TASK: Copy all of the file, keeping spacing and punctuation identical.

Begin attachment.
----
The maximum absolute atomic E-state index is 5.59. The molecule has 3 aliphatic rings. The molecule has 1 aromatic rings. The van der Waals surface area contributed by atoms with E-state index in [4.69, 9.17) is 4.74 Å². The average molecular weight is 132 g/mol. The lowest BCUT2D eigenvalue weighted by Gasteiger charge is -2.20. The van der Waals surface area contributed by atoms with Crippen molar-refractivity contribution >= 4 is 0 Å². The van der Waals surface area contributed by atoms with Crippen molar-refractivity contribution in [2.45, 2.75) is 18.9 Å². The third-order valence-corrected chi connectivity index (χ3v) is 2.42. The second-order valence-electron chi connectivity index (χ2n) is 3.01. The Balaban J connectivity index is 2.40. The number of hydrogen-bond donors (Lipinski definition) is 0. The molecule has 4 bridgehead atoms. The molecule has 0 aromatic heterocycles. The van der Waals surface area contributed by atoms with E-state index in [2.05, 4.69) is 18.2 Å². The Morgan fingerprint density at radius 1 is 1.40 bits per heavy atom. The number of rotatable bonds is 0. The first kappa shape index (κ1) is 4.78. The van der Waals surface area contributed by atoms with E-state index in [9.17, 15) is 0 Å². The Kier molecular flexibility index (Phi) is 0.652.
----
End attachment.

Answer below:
The maximum absolute atomic E-state index is 5.59. The molecule has 3 aliphatic rings. The molecule has 1 aromatic rings. The van der Waals surface area contributed by atoms with E-state index in [4.69, 9.17) is 4.74 Å². The average molecular weight is 132 g/mol. The lowest BCUT2D eigenvalue weighted by Gasteiger charge is -2.20. The van der Waals surface area contributed by atoms with Crippen molar-refractivity contribution >= 4 is 0 Å². The van der Waals surface area contributed by atoms with Crippen molar-refractivity contribution in [2.45, 2.75) is 18.9 Å². The third-order valence-corrected chi connectivity index (χ3v) is 2.42. The second-order valence-electron chi connectivity index (χ2n) is 3.01. The Balaban J connectivity index is 2.40. The number of hydrogen-bond donors (Lipinski definition) is 0. The molecule has 4 bridgehead atoms. The molecule has 0 aromatic heterocycles. The van der Waals surface area contributed by atoms with E-state index in [2.05, 4.69) is 18.2 Å². The Morgan fingerprint density at radius 1 is 1.40 bits per heavy atom. The number of rotatable bonds is 0. The first kappa shape index (κ1) is 4.78. The van der Waals surface area contributed by atoms with E-state index in [9.17, 15) is 0 Å². The Kier molecular flexibility index (Phi) is 0.652.